GT Carts | What you need to do to keep your golf cart healthy for the…

Monticello (574) 297-5637

Cicero (317) 606-8679

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What you need to do to keep your golf cart healthy for the long haul

Like any­thing with a motor or engine, there are a few spe­cif­ic things you need to rou­tine­ly do to ensure a long per­for­mance life. The main­te­nance sched­ule varies depend­ing on what kind of golf cart you own – elec­tric or gas.

This sec­tion is intend­ed for gen­er­al infor­ma­tion only. For ser­vice infor­ma­tion par­tic­u­lar to your mod­el cart, please con­sult your owner’s manual. 

Elec­tric Golf Carts

For elec­tric golf carts, there are three steps that will take care of most of the gen­er­al maintenance.


  • All mod­ern golf carts come with auto­mat­ic charg­ers. When you are done using your golf cart, plug it in. The charg­er will do what it needs to do and shut itself down. (The vast major­i­ty of bat­tery charg­ers are not weath­er proof. Treat them as you would any oth­er expen­sive elec­tron­ic device.)
  • Do not run your cart dead.’ Repeat­ed deep dis­charge of mod­ern bat­ter­ies will lead to pre­ma­ture bat­tery failure.


  • Most man­u­fac­tur­ers rec­om­mend check­ing your water lev­els at least monthly.
    • Start with a full charge. (Water lev­els are at their high­est in a charged battery.)
    • Pop the caps off of the bat­ter­ies and fill each cell, as nec­es­sary, until the water lev­el is 18 to 1÷4” below the neck that pro­trudes down inside the top of the battery. 
      • Water should be removed from over­filled cells to pre­vent leak­age dur­ing charging.
    • Replace the caps secure­ly on the batteries


(Do this on the same sched­ule you use to main­tain the water lev­el in your batteries.)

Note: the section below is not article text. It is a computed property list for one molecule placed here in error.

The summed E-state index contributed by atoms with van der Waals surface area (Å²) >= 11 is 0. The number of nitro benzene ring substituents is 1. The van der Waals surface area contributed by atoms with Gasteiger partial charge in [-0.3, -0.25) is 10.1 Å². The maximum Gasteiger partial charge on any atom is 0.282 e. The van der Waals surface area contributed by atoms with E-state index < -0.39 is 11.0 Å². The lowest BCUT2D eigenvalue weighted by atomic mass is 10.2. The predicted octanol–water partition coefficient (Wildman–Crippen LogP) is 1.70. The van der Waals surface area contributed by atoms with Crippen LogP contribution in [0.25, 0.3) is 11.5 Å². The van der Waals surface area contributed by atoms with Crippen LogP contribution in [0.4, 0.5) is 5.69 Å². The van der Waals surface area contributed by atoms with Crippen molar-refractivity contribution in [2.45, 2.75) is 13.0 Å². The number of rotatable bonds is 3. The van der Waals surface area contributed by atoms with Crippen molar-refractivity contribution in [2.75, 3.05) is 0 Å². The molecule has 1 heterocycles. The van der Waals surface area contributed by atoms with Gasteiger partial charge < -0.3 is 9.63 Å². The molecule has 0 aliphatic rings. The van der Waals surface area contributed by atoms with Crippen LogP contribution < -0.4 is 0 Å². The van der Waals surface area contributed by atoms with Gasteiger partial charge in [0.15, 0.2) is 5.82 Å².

• Visu­al­ly inspect the bat­tery compartment.
    • Look for exces­sive­ly cor­rod­ed cables, nuts, bat­tery hold down rods, bat­tery trays, etc. Repair or replace as necessary.
  • Make sure all of your ter­mi­nal nuts are snug. 
    • Use an insu­lat­ed wrench or a wrench wrapped in elec­tri­cal tape to pre­vent acci­den­tal arching.
    • Ter­mi­nal nuts should be nice and snug, but not too tight. 
    • Loose ter­mi­nal nuts will cause arch­ing that will melt down a bat­tery ter­mi­nal, or worse.
  • A mix­ture of bak­ing soda and water will neu­tral­ize bat­tery acid and clean cor­ro­sion in your bat­tery compartment.

Spe­cial instruc­tions for win­ter stor­age of an elec­tric golf cart.

Keep it charged. That’s it. 

Every spring we replace dozens of sets of bat­ter­ies that fail due to improp­er win­ter maintenance.

Golf cart bat­ter­ies will nat­u­ral­ly lose 1% to 3% of their charge dai­ly. Fur­ther­more, the carts’ con­troller and many option­al acces­sories draw small but con­stant pow­er from the bat­tery pack. Dead bat­ter­ies can freeze. Bat­ter­ies that have been frozen are junk.

So, keep it charged. Remem­ber, most bat­tery charg­ers will not come back on after they fin­ish their charg­ing cycle. You must phys­i­cal­ly unplug the charg­er from the cart and plug it back in to start a new cycle.

Gas Golf Carts

Main­te­nance for gas golf carts is a lot like a lawn tractor.

Give the golf cart an annu­al tune-up. Check the oil lev­el rou­tine­ly. Use non-ethanol fuel. Ser­vice the clutch­es. (Not all clutch­es are ser­vice­able.) Inspect the dri­ve and starter/​generator belts for wear.

If you don’t use your cart dur­ing the win­ter, make sure to pre­pare it for win­ter stor­age. Drain or add sta­bi­liz­er to the fuel. Put the bat­tery on a main­tain­er; or, at the very least, dis­con­nect the battery.

For all carts, rou­tine­ly inspect steer­ing, brakes and tire pres­sure. If you have any ques­tions, give GT Carts a call. We also offer ser­vice and win­ter stor­age. Give your­self the extra space and give up the worry. 

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